Obadiah Rich

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Obadiah Rich (November 25, 1777 – January 20, 1850) was an American diplomat, bibliophile and bibliographer specializing the history of Latin America. He was credited with making the field of Americana a recognized field of scholarship by the bibliographer Nicholas Trübner.[1]

Life and career[edit]

Obadiah Rich was born on Cape Cod, at Truro, Massachusetts, on November 25, 1777. He was the son of Captain Obadiah Rich (1758–1805) who commanded the brig Intrepid in the American Revolutionary War and his first wife Salome Lombard (1761–1807).[2] He was the older brother of the botanist William Rich.[3]

Obadiah Rich was elected to the Massachusetts Historical Society at the early age of 22, and helped found the Anthology Society in 1804, which later became the Boston Athenæum. President James Madison appointed him American consul in Valencia, Spain, in 1816.[4] He was consul in Madrid from 1823, and was working full-time in the book trade in London by 1830.[1] He was again resident in Madrid and in Mahón on the island of Minorca between 1834 and 1835. He was elected a member of the American Antiquarian Society in 1834.[5]

While in Spain, Rich compiled an extensive collection of ancient Spanish and Latin American books and manuscripts, and was part of the circle of Latin America historians and scholars that included George Ticknor, William H. Prescott, and Washington Irving, who researched his 1828 biography of Christopher Columbus while staying with Rich in Madrid.[1][6]

Rich wrote A Catalog of Books relating principally to America, arranged under the Years in which they were printed, 1500-1700 (London, 1832);[7] Miscellaneous Catalog of Books in all Languages (1834), and Bibliotheca Americana Nova, or a Catalog of Books in Various Languages, relating to America, printed since the Year 1700 (2 vols., London and New York, Volume I, 1835 and Volume II, 1846).[8][9]

He died in London in 1850.

The collection[edit]

Rich's books eventually were acquired by Edward G. Allen of London, and dispersed. A substantial portion were acquired by the American bibliophile James Lenox in 1848 who subsequently donated them to the New York Public Library in 1897. The Obadiah Rich Collection is now housed in the Library’s Manuscripts and Archives Division.[6]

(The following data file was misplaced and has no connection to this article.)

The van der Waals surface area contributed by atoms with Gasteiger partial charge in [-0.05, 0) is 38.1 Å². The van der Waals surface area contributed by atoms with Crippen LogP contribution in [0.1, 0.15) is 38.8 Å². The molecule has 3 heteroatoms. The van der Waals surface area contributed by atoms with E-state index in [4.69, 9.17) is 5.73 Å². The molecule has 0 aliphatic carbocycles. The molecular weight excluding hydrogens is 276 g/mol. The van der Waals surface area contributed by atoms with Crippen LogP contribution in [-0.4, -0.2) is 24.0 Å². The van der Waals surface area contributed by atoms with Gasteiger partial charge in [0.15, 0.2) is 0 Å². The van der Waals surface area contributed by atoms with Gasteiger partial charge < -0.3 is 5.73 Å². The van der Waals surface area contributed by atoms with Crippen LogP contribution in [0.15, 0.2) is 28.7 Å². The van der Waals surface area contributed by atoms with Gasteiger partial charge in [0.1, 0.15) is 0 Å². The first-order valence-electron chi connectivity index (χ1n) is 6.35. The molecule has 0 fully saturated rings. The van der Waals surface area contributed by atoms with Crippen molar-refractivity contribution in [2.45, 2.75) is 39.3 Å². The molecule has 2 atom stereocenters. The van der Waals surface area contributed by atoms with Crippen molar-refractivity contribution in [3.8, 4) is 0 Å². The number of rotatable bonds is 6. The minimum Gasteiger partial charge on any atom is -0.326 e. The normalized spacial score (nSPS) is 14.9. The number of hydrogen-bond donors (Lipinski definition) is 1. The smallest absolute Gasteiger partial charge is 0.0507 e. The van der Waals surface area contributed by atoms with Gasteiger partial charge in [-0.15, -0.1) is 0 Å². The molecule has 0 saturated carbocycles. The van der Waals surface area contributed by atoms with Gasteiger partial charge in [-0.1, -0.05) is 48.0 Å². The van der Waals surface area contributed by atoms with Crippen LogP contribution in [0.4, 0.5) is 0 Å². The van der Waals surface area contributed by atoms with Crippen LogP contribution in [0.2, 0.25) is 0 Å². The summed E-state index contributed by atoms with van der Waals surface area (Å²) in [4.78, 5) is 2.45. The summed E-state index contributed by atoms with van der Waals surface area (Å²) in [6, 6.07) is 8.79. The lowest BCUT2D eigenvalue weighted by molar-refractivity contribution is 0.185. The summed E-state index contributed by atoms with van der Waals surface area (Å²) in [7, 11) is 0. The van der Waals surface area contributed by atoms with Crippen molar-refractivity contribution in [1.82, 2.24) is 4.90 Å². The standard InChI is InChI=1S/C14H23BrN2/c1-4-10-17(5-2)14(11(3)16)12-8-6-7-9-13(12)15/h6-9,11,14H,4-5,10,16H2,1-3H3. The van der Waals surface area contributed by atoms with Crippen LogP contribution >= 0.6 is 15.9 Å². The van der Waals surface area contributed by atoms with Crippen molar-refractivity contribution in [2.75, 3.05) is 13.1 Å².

This collection contains hundreds of original manuscripts and transcriptions of manuscripts covering the period from Christopher Columbus's first voyage of 1492 to the last years of the colonial period. The collection contains papers on New Spain (Mexico), Peru and the other Spanish colonies and Brazil. The collection is documented in the catalog Colonial Latin American Manuscripts and Transcripts in the Obadiah Rich Collection. Among his notable pieces is the only known copy of the first printing of Columbus's announcement of his discovery (Barcelona, 1493) and "The Brief and Most Concise Christian Doctrine in the Mexican Language" of Juan de Zumárraga, first bishop of Mexico. This volume is considered to be the first book printed in the Americas. It was printed in an imported press in the Casa de las Campanas in Mexico City in 1543, nearly one hundred years before the first book was printed in the English colonies.

Notes[edit]

  1. ^ a b c Basbanes 1999, p. 158
  2. ^ Genealogy at Wellfleet and Beyond
  3. ^ Hutton, William Rich (1942). "Glances at California 1847–1853 ... with a brief memoir and notes by Willard O. Waters". Library of Congress: American Memory. Retrieved 19 April 2009. 
  4. ^ Basbanes 1999, p. 157
  5. ^ American Antiquarian Society Members Directory
  6. ^ a b Brownrigg 1978, "Introduction"
  7. ^ Rich 1832
  8. ^ Rich 1835
  9. ^ Rich 1846

References[edit]

External links[edit]